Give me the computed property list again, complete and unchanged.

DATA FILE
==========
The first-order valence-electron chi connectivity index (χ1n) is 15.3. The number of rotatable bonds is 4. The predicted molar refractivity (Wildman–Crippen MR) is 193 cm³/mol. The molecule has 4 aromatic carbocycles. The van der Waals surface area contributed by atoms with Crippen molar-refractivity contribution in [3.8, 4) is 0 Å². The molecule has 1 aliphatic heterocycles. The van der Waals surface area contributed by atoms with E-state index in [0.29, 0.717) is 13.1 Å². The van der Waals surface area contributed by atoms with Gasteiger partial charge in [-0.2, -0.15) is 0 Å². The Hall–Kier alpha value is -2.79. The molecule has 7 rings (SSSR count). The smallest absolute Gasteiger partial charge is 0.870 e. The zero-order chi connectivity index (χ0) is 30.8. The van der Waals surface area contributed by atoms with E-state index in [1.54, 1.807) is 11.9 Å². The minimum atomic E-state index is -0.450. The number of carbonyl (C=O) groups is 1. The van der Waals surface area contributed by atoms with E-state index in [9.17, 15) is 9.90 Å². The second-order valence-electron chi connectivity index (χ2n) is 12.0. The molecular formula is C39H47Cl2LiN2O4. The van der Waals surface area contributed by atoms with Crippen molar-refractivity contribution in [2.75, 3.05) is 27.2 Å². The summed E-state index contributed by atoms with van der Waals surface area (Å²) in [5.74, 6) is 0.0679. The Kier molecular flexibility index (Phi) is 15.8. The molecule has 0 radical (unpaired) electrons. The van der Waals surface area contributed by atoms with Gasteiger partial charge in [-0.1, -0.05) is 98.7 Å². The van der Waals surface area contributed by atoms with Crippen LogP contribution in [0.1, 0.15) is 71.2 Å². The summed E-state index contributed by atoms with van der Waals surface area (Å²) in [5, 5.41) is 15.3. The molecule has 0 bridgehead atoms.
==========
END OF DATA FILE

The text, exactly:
The first-order valence-electron chi connectivity index (χ1n) is 15.3. The number of rotatable bonds is 4. The predicted molar refractivity (Wildman–Crippen MR) is 193 cm³/mol. The molecule has 4 aromatic carbocycles. The van der Waals surface area contributed by atoms with Crippen molar-refractivity contribution in [3.8, 4) is 0 Å². The molecule has 1 aliphatic heterocycles. The van der Waals surface area contributed by atoms with E-state index in [0.29, 0.717) is 13.1 Å². The van der Waals surface area contributed by atoms with Gasteiger partial charge in [-0.2, -0.15) is 0 Å². The Hall–Kier alpha value is -2.79. The molecule has 7 rings (SSSR count). The smallest absolute Gasteiger partial charge is 0.870 e. The zero-order chi connectivity index (χ0) is 30.8. The van der Waals surface area contributed by atoms with E-state index in [1.54, 1.807) is 11.9 Å². The minimum atomic E-state index is -0.450. The number of carbonyl (C=O) groups is 1. The van der Waals surface area contributed by atoms with E-state index in [9.17, 15) is 9.90 Å². The second-order valence-electron chi connectivity index (χ2n) is 12.0. The molecular formula is C39H47Cl2LiN2O4. The van der Waals surface area contributed by atoms with Crippen molar-refractivity contribution in [2.75, 3.05) is 27.2 Å². The summed E-state index contributed by atoms with van der Waals surface area (Å²) in [5.74, 6) is 0.0679. The Kier molecular flexibility index (Phi) is 15.8. The molecule has 0 radical (unpaired) electrons. The van der Waals surface area contributed by atoms with Gasteiger partial charge in [-0.1, -0.05) is 98.7 Å². The van der Waals surface area contributed by atoms with Crippen LogP contribution in [0.1, 0.15) is 71.2 Å². The summed E-state index contributed by atoms with van der Waals surface area (Å²) in [5, 5.41) is 15.3. The molecule has 0 bridgehead atoms.